At VM Farms, we have long been fans of the Red Hat operating system (OS), especially their enterprise version of Linux. We strongly believe in the ideals that Red Hat set to achieve when they started off this branch of Linux more than 10 years ago.
Before the existence of an "enterprise" Linux, many businesses we reluctant to adopt Linux into their infrastructures due to the lack of accountability. If something went wrong, there was no one to point a finger at to have it fixed. The amazing community that made Linux what it is today gave little comfort to businesses looking for insurance policies on their IT deployments. Red Hat saw this as an opportunity to step in and fill this void. By packaging and releasing a version of Linux with an emphasis on stability, reliability, interoperability and above all, official support, opponents to open source software (or "freeware" as one uninformed person once told me once) had run out of excuses. Not only that, Red Hat's ridiculously long support cycle (now set at 10 years) is unmatched in the industry.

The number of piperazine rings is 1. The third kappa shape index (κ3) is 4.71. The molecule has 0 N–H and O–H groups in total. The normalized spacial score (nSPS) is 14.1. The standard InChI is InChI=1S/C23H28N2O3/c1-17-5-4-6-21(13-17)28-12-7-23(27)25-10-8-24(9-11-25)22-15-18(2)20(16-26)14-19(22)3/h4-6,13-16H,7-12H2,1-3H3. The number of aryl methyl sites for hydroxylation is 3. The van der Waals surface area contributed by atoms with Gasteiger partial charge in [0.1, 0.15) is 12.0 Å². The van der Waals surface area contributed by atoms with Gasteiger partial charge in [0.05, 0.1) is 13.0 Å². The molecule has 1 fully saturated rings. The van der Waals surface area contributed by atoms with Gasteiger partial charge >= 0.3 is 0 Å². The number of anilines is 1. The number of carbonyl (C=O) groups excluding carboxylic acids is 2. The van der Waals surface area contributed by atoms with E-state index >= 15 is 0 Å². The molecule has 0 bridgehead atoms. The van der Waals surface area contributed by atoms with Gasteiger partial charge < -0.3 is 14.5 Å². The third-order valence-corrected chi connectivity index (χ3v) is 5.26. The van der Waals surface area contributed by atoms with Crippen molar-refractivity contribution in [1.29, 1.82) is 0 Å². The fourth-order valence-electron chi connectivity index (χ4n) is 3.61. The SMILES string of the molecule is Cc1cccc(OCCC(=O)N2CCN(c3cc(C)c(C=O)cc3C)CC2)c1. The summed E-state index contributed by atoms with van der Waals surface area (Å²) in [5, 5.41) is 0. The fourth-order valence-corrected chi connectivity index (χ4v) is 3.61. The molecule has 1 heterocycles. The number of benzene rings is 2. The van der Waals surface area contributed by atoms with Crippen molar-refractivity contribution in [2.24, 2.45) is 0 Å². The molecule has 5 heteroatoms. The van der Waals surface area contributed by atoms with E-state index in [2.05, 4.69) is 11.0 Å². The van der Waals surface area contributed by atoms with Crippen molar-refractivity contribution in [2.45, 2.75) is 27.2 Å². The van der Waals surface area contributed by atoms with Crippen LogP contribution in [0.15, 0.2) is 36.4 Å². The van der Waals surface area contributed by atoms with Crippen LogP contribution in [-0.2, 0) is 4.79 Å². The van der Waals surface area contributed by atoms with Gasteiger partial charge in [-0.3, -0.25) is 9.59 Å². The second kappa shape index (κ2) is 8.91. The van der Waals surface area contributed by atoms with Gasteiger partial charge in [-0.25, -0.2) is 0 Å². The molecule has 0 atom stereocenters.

But all this support and stability comes at a cost. In order to achieve their goals, Red Hat takes the approach of freezing their software package versions for each release. Important bug fixes, security patches and even new features are back-ported by Red Hat to keep the OS secure. The downside is packages become out of date as time moves on and the release ages.
Recently, proponents of RHEL (and it's derivatives such as CentOS) have been finding it harder and harder to convince users to adopt the OS for newer projects because of this fact. The previous version, RHEL 5 was released back in 2007 and a lot has changed since then.
But the release of RHEL 6 changes all that as pretty much every package has been refreshed. This includes support for the new ext4 filesystem, XFS, NFSv4, as well as the latest stable versions of development languages such as Python 2.6, Ruby 1.8.7, PHP 5.3.2 and Java OpenJDK 6.
Being in this industry for a long time, we definitely appreciate the value that having a stable operating environment brings to any production setup. RHEL 6 is the next logical step in this progression, and we couldn't be more excited.